MLU: Perhaps before delving into those specifics--for the benefit of readers who may not be familiar with your work with the Pirahã--can you set the stage for our discussion? What was your purpose for going to the Amazon Basin, how long were you there, and what did you accomplish?
DE: In 1968 at the age of 17, I became a Christian, mainly through the friendship of some missionaries I met in San Diego. They had worked in the Brazilian Amazon since the early 1950s and told me all about their work and their plans for returning. It sounded like the most exciting work imaginable. So I quit my (very good) rock band and began a new life as a Christian missionary in training. Since I married these missionaries' daughter at the age of 18, there was a lot of schooling and work along the way. By 1976, I was a graduate of the Moody Bible Institute of Chicago, with a diploma in Foreign Missions, and a member of Wycliffe Bible Translators. Since I had done well in my missionary training, including some linguistics, and because we were interested in Brazil, the mission asked us if we'd consider working among the Pirahã people. Their language was supposed to be very hard and very unlike any other language in the Amazon. Two Wycliffe missionary teams had worked with the Pirahãs, beginning in 1959, but no one had made any significant progress on understanding the grammar of the language. But just as we arrived in Brazil in October of 1977, ready to take up the challenge of the Pirahã language the Brazilian government prohibited missionaries from working in tribal societies. To fill up the time until the government might reconsider its decision, the mission asked me to consider trying to get into a graduate program in Linguistics in Brazil. I was accepted into Brazil's number one linguistics program of that time, at the University of Campinas in Sao Paulo (UNICAMP) and began my training as a professional linguist. In the next three decades, I finished a PhD in Linguistics from UNICAMP, spent a year as a Visiting Scientist at MIT's Department of Linguistics and Philosophy, with an office next to Noam Chomsky's, completed the translation of the Gospel of Mark into Pirahã (a professionally recorded version of which is available on my website), published nearly 100 articles and six books in linguistics, and abandoned my faith, through the example of the Pirahãs. I lived for over 7 years with the Pirahãs, in all of their villages. In addition, I have conducted research on and published on over a dozen other Amazonian languages. Eventually, I took at position at the University of Pittsburgh, as Chairman of Linguistics, for about 10 years. After that, I gave missions another try. But I realized that I could neither save my missionary zeal nor my marriage, so I went public with my lack of faith and lack of interest in missionary work and accepted a position of Professor of Phonetics and Phonology at the University of Manchester.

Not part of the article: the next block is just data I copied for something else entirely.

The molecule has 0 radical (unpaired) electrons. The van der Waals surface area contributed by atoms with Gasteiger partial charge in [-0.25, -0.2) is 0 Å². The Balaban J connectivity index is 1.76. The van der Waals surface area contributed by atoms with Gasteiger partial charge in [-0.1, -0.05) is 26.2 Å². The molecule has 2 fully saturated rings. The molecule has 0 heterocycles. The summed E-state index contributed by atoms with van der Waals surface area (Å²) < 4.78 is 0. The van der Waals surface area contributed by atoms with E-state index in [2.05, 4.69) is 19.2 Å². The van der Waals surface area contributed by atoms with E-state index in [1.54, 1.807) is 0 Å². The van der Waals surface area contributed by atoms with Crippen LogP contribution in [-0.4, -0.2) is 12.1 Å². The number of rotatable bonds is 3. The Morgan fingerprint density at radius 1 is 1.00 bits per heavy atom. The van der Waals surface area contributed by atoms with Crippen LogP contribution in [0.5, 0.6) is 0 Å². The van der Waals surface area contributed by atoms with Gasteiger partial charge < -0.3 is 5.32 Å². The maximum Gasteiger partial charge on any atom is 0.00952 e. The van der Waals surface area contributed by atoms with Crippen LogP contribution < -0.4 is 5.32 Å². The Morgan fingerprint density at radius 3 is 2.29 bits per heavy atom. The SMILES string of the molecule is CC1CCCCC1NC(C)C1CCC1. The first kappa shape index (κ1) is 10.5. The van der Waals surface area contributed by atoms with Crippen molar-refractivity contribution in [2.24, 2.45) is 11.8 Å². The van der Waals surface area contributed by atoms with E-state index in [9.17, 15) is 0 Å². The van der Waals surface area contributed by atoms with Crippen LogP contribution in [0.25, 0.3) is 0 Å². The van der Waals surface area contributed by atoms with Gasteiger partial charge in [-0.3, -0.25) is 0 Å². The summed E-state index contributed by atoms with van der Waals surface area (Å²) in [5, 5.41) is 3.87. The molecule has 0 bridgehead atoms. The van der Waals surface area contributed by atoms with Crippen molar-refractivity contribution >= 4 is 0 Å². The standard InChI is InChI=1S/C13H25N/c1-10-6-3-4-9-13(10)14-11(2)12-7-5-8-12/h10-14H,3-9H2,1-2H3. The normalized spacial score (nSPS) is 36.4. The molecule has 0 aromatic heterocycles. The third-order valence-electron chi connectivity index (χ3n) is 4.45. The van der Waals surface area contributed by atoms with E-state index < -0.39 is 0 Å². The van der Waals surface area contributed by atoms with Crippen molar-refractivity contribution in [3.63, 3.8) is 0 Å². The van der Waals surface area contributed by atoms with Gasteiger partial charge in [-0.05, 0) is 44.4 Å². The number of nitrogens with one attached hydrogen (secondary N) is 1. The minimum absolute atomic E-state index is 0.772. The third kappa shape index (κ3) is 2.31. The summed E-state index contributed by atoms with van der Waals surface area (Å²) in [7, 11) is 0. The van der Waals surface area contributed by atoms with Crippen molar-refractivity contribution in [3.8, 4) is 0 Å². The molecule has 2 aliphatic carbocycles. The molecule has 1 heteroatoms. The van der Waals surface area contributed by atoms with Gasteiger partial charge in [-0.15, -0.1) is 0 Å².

MLU: You have had a fascinating life, and I think your extensive field experience goes a long way toward validating the controversial conclusions you reached regarding the nature of human language. What impresses me is that you began your career with one set of beliefs, and wound up with quite another. You did not set out to contradict Chomsky's theory of universal grammar, for instance--at first you endorsed his ideas and even taught them to others in a University setting. And you did not set out to lose your religious faith, either; you began as a believer. Yet the fact that these changes did occur--in spite of your initial inclinations--tells me that you are a deep and evidence-based thinker. Your conclusions are hard won.
Please explain Chomsky's theory of universal grammar for us. Why it has been considered so important, and how and why did your work with the Pirahã lead you to conclude that Chomsky's theory is incorrect?